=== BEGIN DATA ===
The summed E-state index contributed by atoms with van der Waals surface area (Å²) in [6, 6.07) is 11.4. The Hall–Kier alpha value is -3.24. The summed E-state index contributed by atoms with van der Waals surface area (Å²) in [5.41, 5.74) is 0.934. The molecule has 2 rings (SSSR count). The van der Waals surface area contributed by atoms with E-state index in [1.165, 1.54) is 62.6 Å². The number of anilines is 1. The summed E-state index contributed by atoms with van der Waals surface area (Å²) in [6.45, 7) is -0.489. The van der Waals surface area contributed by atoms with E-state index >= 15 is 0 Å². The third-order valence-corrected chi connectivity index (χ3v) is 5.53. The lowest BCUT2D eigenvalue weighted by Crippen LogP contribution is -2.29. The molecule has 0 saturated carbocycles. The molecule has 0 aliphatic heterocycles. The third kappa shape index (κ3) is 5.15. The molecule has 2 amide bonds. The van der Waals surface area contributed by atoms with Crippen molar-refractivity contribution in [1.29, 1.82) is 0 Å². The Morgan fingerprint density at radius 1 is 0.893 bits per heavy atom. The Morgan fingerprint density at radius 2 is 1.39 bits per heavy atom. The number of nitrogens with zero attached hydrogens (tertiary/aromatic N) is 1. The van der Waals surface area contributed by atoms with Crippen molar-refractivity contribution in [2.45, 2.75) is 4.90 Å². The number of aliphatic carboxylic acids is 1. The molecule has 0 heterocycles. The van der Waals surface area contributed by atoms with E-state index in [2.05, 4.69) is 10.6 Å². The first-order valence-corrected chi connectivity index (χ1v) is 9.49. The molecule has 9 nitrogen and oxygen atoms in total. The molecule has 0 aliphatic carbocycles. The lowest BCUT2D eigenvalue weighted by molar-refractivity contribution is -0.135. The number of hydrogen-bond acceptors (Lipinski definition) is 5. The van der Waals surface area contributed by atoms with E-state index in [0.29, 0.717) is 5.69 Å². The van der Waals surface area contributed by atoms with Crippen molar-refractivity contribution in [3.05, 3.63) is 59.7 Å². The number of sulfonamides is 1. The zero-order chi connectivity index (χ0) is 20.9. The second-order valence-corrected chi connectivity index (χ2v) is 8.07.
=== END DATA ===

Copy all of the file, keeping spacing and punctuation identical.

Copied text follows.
The summed E-state index contributed by atoms with van der Waals surface area (Å²) in [6, 6.07) is 11.4. The Hall–Kier alpha value is -3.24. The summed E-state index contributed by atoms with van der Waals surface area (Å²) in [5.41, 5.74) is 0.934. The molecule has 2 rings (SSSR count). The van der Waals surface area contributed by atoms with E-state index in [1.165, 1.54) is 62.6 Å². The number of anilines is 1. The summed E-state index contributed by atoms with van der Waals surface area (Å²) in [6.45, 7) is -0.489. The van der Waals surface area contributed by atoms with E-state index >= 15 is 0 Å². The third-order valence-corrected chi connectivity index (χ3v) is 5.53. The lowest BCUT2D eigenvalue weighted by Crippen LogP contribution is -2.29. The molecule has 0 saturated carbocycles. The molecule has 0 aliphatic heterocycles. The third kappa shape index (κ3) is 5.15. The molecule has 2 amide bonds. The van der Waals surface area contributed by atoms with Crippen molar-refractivity contribution in [1.29, 1.82) is 0 Å². The Morgan fingerprint density at radius 1 is 0.893 bits per heavy atom. The Morgan fingerprint density at radius 2 is 1.39 bits per heavy atom. The number of nitrogens with zero attached hydrogens (tertiary/aromatic N) is 1. The van der Waals surface area contributed by atoms with Crippen molar-refractivity contribution in [2.45, 2.75) is 4.90 Å². The number of aliphatic carboxylic acids is 1. The molecule has 0 heterocycles. The van der Waals surface area contributed by atoms with E-state index in [2.05, 4.69) is 10.6 Å². The first-order valence-corrected chi connectivity index (χ1v) is 9.49. The molecule has 9 nitrogen and oxygen atoms in total. The molecule has 0 aliphatic carbocycles. The lowest BCUT2D eigenvalue weighted by molar-refractivity contribution is -0.135. The number of hydrogen-bond acceptors (Lipinski definition) is 5. The van der Waals surface area contributed by atoms with E-state index in [0.29, 0.717) is 5.69 Å². The van der Waals surface area contributed by atoms with Crippen molar-refractivity contribution in [3.05, 3.63) is 59.7 Å². The number of sulfonamides is 1. The zero-order chi connectivity index (χ0) is 20.9. The second-order valence-corrected chi connectivity index (χ2v) is 8.07.